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(TO THE EDITOR OF THE "SPECTATOR.") SIR,—Will you permit a country layman to make a few remarks upon the interesting letter of " A London Clergyman" in your paper of August...


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[TO THE EDITOR OF THE "SPECTATOR.] Sin,—In one of the paragraphs of your last week's issue you express the following opinion,—" The whole body of the Army distrust...


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cro THE EDITOR OF THE "SPECTATOR.'] SIR,—The Eastern Question, and what England has to do with it, would be easier to understand, if we would take Dr. Johnson's advice, and...

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[TO TEl EDITOR OF TEl "SHISCITATOR.1 SIR,—There are statements in Sir George Yule's letter, published in your last week's issue, which deserve consideration in respect to...

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[TO Tan Elms OF THE " spsoTAToa..] Sin,—When the public has hardly escaped from the dreary dis- cussion of School Boards, upon which even your pages have cast neither the...


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(To THE EDITOR OF THE "SPECTATOR.') SI11,—Allow me to call your attention to a mistake in modern history which occurs in the Spectator of Aug. 19. On the occasion- of a...


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[To MI EDITOR OT THE "SPECTATOR.") SIR,—Although the Spectator does not appear to be an organ for the discussion of special subjects, but rather for noticing at more or less...

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"NATIVE LAND" Oun arms obey no despot's nod, Nor gleam with carnage-glory ; We tread the steps our sires have trod, We guard Britannia's sacred sod, We keep her grand old...


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MR. BROWNING'S LAST POEM.* THERE is, we fear, no . more fatal sign of intellectual deterioration than the substitution of scorn for reason, and it is a mortifica- tion to those...


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[To ma EDITOR OF THE "SPECTATOR.") SIE,—It seems to be taken for granted that by the repeal of the 25th Clause of the Education Act of 1870, in addition to the 'enactment of...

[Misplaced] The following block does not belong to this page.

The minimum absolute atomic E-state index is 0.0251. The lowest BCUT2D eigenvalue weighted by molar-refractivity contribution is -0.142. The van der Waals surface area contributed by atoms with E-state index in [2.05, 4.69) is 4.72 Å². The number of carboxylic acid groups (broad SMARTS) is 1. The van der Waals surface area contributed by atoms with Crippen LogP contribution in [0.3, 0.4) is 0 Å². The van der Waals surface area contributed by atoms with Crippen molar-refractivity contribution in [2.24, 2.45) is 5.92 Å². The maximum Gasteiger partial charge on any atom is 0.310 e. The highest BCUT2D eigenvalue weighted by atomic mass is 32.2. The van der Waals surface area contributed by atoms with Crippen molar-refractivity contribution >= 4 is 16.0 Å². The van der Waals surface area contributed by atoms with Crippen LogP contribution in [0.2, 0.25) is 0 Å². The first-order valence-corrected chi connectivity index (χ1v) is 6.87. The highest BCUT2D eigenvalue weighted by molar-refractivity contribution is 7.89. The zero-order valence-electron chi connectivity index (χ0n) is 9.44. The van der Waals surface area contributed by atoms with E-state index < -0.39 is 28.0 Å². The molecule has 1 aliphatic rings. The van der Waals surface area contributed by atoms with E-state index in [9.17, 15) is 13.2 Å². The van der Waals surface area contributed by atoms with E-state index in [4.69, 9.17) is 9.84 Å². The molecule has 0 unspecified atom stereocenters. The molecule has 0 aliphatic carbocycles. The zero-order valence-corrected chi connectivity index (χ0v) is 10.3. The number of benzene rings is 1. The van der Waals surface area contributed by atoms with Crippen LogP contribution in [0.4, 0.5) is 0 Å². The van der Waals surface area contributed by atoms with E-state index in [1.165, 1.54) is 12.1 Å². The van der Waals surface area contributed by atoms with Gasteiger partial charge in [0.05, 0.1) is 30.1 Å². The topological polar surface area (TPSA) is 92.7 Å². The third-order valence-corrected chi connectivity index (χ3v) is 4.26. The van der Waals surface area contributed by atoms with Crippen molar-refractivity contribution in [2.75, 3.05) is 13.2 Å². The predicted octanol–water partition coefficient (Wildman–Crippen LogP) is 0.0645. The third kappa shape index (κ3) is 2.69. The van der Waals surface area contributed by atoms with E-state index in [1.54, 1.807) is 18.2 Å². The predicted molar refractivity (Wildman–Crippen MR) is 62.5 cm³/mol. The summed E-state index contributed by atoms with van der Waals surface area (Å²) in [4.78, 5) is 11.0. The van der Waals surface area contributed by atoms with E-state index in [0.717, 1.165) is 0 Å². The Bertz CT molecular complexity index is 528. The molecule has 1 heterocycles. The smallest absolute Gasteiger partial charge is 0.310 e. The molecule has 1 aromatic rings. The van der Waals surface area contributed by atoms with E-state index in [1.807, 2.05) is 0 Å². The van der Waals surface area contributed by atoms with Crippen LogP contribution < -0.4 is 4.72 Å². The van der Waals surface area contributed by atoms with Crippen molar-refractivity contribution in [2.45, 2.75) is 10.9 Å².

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[Our duty at this critical moment is to maintain the Empire of England.—Speech of Mr. DISRAELI, August 11, 1876.] ENGLAND speaks and Europe listens,—what doth England say?...

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WE have before us two books of French etchings, the smaller of which is of purely artistic interest. The larger is a portfolio, containing letter-press and etchings, the history...

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BEFORE the inrush of the Romans had stirred the fiery patriotism of Coritanian, Icenian, and Trinobant, and welded them into one, before the Druidic religion had arisen, even...

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"A MAD WORLD."* Tins book, which has its origin in

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an idea similar to that of "the Amateur Casual," carried out to a greater extent and in =eh more startling fashion, gives an account of the visit of Mr. Julius Chambers,...

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Arg extremely sensible undertaking, which may yet prove a mine of wealth to its proprietor, has been jeopardised by a display of vulgarity which is, we confess, to us...

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Outlines of the Religion and Philosophy of Swedenborg. By Theophilus Parsons. (James Speirs.)-Swedenborgianism, or, at any rats, ideas and notions allied to it, seems to have a...

The Comedy of the "Nodes Ambrosiance." By Christopher North. Selected

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and arranged by John Skelton. (Blatiltwood.)-" My design," says Mr. Skelton in his Introduction, "has been to compress into a single manageable volume whatever is permanent and...

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Smoot BOOKEL — A Universal Geography. By the Rev. Thomas Milner. Revised

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and brought down to the present time, by Keith Johnston. (Religions Tract Society.) There is a convenience about the plan of this book which recommends it. It includes divisions...

The London Series of French Classics. (Longmans.) — We are

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greatly indebted to Messrs. Charles Cassell, Th. Karcher, and L. Stievenard, for the series of French plays they are now editing, with explanatory notes for the use of English...